Now to be sure, in our school community, we lament the loss of highly anticipated traditional events like the Spring formal dance, awards ceremonies, baccalaureate and commencement. But such loss can be turned to a deep joy as we hope for and anticipate some return to a “new normal” at some point and can again enjoy the fellowship of classmates and colleagues – whatever that looks like in the future. I recently sent a note to seniors with this encouragement: “Allow this sadness [of losing so many expected events] to be a deeply planted seed for gratitude in the future when life returns to whatever new normal you will have.” And I am “preaching to myself” when I say this. I went on to say to seniors:
I hope you know that so many of us are so sad for all this for you; yet I (and all my colleagues who love you) rest in God’s sovereign providence. Remember Frodo’s comment to Gandalf (not in the mines of Moria as in the film, but in Bag End before the epic journey to Mordor even began)? Frodo said, “I wish the Ring had never come to me. I wish none of this had happened.” Gandalf gently replied, “So do all who live to see such times, but that is not for them to decide. All we have to decide is what to do with the time that is given to us.” Often left off the famous quote, Gandalf concluded, “There are other forces at work in this world, Frodo, besides the will of evil.” So we have to decide, with joy, what to do with these times given to us.
I have also been reading in these days John Piper’s brief book Coronavirus and Christ. I highly recommend it to you. It can easily be read in 3 or 4 sittings by anyone 6th grade and upward. Piper proposes six answers to the question: “What is God doing through the coronavirus.” One answer is: “The coronavirus is God’s call to his people to overcome self-pity and fear, and with courageous joy to do good works of love that glorify God.” “Courageous joy”! There’s a thought! Incidentally, Piper’s book has a much broader application if you merely substitute any hardship for “coronavirus”: cancer, unemployment, death, whatever!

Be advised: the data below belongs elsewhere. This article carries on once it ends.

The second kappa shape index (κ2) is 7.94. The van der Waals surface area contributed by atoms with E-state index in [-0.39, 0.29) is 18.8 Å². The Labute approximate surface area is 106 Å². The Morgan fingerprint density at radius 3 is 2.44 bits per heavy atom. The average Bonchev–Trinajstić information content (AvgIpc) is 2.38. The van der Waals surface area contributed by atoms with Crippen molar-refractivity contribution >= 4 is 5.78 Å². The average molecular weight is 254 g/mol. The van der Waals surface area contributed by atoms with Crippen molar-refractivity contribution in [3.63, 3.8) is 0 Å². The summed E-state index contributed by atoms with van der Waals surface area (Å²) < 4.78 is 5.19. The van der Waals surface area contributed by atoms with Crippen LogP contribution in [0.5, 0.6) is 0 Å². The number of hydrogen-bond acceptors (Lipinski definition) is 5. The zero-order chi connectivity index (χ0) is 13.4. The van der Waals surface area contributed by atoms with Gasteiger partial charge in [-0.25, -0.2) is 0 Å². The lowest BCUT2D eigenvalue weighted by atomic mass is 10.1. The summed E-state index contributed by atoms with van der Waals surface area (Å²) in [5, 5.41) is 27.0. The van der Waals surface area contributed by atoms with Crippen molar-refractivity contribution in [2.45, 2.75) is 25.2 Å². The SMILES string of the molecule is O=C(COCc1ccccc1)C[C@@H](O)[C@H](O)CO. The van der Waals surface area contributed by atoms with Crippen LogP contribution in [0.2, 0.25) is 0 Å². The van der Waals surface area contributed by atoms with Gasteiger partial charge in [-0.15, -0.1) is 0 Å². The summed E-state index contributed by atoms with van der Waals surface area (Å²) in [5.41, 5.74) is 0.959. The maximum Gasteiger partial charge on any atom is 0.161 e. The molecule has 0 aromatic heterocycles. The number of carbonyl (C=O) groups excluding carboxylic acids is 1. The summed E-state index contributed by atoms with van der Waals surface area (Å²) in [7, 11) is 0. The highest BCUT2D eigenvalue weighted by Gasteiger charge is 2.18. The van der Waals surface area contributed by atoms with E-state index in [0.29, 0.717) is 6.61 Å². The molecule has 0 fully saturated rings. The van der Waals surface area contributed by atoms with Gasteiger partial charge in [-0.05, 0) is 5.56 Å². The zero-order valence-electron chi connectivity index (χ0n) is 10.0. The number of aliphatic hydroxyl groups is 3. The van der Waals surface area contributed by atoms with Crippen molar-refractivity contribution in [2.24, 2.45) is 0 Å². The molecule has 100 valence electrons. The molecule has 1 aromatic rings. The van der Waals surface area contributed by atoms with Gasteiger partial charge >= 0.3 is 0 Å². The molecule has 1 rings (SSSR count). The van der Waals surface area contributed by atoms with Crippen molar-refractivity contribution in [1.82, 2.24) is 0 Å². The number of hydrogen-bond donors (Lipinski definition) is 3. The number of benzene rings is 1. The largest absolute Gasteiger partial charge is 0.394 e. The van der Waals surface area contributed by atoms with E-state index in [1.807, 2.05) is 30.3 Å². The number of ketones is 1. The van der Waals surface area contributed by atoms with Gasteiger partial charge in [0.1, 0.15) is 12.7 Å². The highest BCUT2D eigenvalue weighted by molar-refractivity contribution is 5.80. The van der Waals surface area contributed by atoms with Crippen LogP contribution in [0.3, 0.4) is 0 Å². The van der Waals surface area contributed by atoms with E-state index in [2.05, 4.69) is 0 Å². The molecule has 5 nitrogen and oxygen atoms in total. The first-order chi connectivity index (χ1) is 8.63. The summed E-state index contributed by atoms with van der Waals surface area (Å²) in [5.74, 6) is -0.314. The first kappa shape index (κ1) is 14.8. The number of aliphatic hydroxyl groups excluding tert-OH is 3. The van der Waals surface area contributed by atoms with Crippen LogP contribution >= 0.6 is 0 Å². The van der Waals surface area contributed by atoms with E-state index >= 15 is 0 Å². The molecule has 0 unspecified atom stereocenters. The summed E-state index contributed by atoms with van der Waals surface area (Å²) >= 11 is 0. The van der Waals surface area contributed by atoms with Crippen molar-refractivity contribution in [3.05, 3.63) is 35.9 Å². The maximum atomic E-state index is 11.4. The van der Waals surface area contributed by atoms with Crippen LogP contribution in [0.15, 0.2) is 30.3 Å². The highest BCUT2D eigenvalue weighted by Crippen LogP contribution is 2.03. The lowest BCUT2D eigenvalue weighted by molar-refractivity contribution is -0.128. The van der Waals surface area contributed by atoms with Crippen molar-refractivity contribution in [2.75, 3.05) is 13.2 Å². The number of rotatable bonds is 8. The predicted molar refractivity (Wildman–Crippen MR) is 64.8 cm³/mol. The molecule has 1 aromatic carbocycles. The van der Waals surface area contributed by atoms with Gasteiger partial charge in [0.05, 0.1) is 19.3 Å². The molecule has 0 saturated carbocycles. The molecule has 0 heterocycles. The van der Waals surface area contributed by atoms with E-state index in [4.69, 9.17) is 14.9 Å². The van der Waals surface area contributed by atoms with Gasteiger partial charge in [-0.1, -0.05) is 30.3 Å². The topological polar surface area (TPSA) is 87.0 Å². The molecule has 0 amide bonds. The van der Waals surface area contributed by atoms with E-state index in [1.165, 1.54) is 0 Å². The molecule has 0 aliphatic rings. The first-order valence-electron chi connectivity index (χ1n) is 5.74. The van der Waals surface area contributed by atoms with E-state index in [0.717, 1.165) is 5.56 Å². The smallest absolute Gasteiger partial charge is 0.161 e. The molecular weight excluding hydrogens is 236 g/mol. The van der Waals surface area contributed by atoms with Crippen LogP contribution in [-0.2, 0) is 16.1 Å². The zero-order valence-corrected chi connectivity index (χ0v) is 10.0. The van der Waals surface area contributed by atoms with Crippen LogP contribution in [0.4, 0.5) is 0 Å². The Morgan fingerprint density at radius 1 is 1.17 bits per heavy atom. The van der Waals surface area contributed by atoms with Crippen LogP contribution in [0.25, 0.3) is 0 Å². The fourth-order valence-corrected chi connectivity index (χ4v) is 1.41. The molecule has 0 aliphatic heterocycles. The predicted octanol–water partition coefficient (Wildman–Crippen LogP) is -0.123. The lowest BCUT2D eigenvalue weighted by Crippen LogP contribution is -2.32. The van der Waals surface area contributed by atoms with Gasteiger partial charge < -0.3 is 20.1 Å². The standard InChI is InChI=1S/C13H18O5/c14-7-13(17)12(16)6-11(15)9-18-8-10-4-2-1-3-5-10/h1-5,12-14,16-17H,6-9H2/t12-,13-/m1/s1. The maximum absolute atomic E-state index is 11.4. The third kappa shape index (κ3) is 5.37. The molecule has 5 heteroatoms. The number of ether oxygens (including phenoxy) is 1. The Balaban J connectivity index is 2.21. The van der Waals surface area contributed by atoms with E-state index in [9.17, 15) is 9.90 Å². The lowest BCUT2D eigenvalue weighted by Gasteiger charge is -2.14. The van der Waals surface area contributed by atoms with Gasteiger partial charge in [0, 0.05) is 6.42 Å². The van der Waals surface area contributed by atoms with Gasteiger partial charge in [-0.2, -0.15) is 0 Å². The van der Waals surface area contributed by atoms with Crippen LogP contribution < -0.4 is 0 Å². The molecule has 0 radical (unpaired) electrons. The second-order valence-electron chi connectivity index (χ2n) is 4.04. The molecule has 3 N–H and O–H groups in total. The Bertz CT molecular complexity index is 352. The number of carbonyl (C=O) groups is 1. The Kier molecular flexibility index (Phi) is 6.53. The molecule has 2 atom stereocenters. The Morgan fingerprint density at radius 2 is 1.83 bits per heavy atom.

Finally, in the Wall Street Journal (Sat/Sun, May 2-3), numerous noted people wrote words of encouragement to the class of 2020 – good words for all people, but especially to young people leaving high school or college. In one essay, Rod Dreher called graduating seniors to a mission. He said their mission is, “to be a source of light in a world suddenly shrouded by the pandemic’s darkness, a source of warmth in a world struck cold by the hand of fear.” He concluded by saying, “Ask yourself: . . . What if the trying times you have been given are not a curse but a blessing – indeed, a severe mercy?”
Our future is unknown – always has been for that matter. But perhaps this unique time is indeed a call to a renewed and deeper commitment to trust in the One who holds all our futures in his providential hand. We who trust in Christ know the end of the story, regardless of what happens between now and then. So I encourage all of us in our Geneva community to press ahead with “courageous joy” as we seek to pursue Christ’s calling. May God give us such grace.
Michael S. Beates is a Minister in the Presbyterian Church in America and serves as the Chaplain at The Geneva School in Casselberry, Fla.